Is Pandemic Eviction Ban as Effective as it Seems?

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Is Pandemic Eviction Ban as Effective as it Seems?

With the COVID-19 pandemic came the preponderate job loss in the United States, and to stop further spread of the disease across communities, many local and state governments temporarily pause evictions during the spring of 2020. Right, when these protections were about to expire in September CDC announced a national eviction ban.

The researchers at John Hopkins and the University of Pennsylvania with the help of computer modeling concluded that the eviction bans during pandemic have lowered the rate of infection, minimized the spread of disease, and protected people from losing their houses. This Eviction Ban order has been under discussion in the court about its effectiveness in the control of infection transmission.

A research team of John Hopkins and the University of Pennsylvania aimed to document the impact of the Eviction Ban on COVID-19 spread for which they used mathematical models to study how infections spread. By using simulation for the prediction of additional COVID-19 infection in chief U.S cities they observed the effects of evictions had been allowed in the fall of 2020. According to their calculation, with a minimal eviction rate of 0.25%/month, the 5,000 additional cases were estimated, which is similar to the pre-pandemic level in cities like Atlanta, Arizona, and Detroit.

The mathematical model was first calibrated to reconstruct frequent epidemic patterns of chief U.S cities in 2020, by considering the rate of changes in infection rate with time due to public health policies, later it was modified to complement reported COVID-19 cases and deaths. This model helped in tracking the spread of infection in and out of households. In the second version of the model, the estimation of transmitting the virus was calculated by the lifting of eviction bans. This study suggested that in the absence of eviction bans, the evictees people who shared household that hosts evictees are 1.5 – 2.5 times are at higher risk of contracting SARS-CoV-2 than if the eviction bans were in place. The transmission rate increases as the evictees move to another household, adding to the density of people living under the same roof. Therefore, the risks of getting COVID-19 escalates for the entire population of the city, in the absence of eviction bans.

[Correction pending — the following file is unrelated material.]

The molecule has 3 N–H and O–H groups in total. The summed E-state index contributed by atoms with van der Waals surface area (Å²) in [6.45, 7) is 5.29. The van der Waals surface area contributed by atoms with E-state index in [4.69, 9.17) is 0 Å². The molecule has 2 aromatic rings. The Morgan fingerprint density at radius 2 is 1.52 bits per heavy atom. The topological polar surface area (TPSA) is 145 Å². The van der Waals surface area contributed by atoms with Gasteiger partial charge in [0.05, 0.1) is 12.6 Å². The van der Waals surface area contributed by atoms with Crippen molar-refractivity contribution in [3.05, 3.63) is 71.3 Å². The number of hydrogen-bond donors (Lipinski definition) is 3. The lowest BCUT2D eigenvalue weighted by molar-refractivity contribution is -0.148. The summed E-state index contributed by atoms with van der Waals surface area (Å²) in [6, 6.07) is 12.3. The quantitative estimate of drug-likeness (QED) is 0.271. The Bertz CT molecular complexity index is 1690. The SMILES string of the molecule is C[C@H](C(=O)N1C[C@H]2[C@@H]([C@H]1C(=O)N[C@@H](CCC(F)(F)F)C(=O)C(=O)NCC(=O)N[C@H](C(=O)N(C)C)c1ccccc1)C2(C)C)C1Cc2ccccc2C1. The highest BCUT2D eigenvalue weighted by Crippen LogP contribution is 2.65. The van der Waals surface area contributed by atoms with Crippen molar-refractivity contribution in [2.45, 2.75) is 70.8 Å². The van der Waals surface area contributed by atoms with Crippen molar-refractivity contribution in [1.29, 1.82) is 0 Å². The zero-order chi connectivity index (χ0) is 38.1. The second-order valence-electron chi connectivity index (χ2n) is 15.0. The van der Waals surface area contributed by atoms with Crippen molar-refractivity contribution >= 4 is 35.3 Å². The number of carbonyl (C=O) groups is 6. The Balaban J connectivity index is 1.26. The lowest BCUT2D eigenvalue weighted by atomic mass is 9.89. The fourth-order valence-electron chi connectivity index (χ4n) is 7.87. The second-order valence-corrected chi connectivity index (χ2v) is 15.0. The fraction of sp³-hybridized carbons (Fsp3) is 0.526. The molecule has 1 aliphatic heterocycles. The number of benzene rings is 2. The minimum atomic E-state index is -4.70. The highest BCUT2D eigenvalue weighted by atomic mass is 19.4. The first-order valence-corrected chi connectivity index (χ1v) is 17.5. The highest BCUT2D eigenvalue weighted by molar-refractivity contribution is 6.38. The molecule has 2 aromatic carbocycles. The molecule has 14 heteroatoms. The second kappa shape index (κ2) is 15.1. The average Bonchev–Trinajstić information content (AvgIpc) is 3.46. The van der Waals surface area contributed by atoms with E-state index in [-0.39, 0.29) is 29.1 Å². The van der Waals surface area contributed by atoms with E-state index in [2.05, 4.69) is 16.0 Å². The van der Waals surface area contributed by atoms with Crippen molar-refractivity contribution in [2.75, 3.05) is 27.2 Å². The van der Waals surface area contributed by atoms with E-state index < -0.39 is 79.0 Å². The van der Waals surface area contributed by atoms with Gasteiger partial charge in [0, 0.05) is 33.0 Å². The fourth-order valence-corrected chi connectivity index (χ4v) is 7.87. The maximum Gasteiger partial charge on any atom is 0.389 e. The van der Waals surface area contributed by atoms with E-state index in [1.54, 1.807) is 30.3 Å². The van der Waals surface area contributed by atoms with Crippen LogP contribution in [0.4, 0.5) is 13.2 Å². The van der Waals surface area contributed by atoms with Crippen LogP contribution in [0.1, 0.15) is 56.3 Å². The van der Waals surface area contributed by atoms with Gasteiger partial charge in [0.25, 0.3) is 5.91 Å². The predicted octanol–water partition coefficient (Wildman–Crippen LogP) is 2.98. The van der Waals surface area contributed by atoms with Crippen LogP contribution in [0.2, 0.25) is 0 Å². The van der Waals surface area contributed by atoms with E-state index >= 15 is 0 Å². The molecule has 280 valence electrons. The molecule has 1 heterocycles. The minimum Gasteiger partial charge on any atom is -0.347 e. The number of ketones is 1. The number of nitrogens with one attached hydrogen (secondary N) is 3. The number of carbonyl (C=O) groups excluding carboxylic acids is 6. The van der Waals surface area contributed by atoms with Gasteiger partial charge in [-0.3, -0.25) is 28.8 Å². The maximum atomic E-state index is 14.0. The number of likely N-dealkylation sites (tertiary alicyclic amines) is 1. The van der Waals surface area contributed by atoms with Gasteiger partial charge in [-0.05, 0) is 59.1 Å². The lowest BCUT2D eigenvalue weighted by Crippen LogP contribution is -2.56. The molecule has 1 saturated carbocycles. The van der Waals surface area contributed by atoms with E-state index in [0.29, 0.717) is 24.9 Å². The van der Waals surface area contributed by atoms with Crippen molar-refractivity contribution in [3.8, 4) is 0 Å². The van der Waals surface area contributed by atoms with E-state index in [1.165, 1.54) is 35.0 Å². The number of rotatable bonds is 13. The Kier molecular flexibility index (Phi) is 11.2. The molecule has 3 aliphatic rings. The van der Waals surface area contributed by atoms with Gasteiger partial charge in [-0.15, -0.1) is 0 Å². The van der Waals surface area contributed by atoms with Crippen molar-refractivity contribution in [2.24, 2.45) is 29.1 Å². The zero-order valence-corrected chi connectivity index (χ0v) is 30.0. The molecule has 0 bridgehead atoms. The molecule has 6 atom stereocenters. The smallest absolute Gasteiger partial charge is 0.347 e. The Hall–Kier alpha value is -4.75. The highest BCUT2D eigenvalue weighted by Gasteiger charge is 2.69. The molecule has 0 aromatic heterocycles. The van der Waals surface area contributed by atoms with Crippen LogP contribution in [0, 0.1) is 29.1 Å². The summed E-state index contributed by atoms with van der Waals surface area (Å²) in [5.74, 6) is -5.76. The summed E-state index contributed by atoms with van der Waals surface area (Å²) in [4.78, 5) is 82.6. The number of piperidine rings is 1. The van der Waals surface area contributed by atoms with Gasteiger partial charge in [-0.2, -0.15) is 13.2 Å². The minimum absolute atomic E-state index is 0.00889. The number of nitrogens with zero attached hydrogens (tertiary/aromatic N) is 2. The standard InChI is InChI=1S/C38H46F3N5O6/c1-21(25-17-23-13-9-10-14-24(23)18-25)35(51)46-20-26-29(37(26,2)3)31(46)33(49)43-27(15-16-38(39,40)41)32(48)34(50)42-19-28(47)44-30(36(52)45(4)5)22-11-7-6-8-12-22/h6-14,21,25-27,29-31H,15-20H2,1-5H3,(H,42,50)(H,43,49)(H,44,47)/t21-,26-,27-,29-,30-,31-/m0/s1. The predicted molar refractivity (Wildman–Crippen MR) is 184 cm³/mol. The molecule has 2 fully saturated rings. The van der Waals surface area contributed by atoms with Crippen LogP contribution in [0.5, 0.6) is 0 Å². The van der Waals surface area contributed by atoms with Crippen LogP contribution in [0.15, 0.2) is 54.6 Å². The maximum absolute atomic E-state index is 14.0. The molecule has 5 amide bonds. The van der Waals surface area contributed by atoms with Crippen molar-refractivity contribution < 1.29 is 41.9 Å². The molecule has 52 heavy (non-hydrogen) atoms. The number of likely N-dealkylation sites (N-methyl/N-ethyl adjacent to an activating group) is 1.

In other versions of the model, some scientists have divided cities into neighborhoods based upon socioeconomic status and confining restrictions to a particular district, still, the results suggest the lifting of eviction can increase infection rate. Opponents of eviction bans argue that evictions have affected only a small part of the population but the simulation studies suggest that evictions can put the households and entire communities at risk of contracting disease, because as it comes to communicable diseases, like COVID-19, “no neighborhood is entirely isolated”, says Alison Hill, of biomedical engineering at Johns Hopkins.

To reduce the economic burden of disease and to lower the risk of infection by COVID-19, the government should extent eviction bans along with considering financial assistance for tenants, landlords, and resources for households to limit the spread of SARS-COV-2 within the house.

Keywords:

COVID-19, Eviction ban, national eviction ban, infection, emerging diseases

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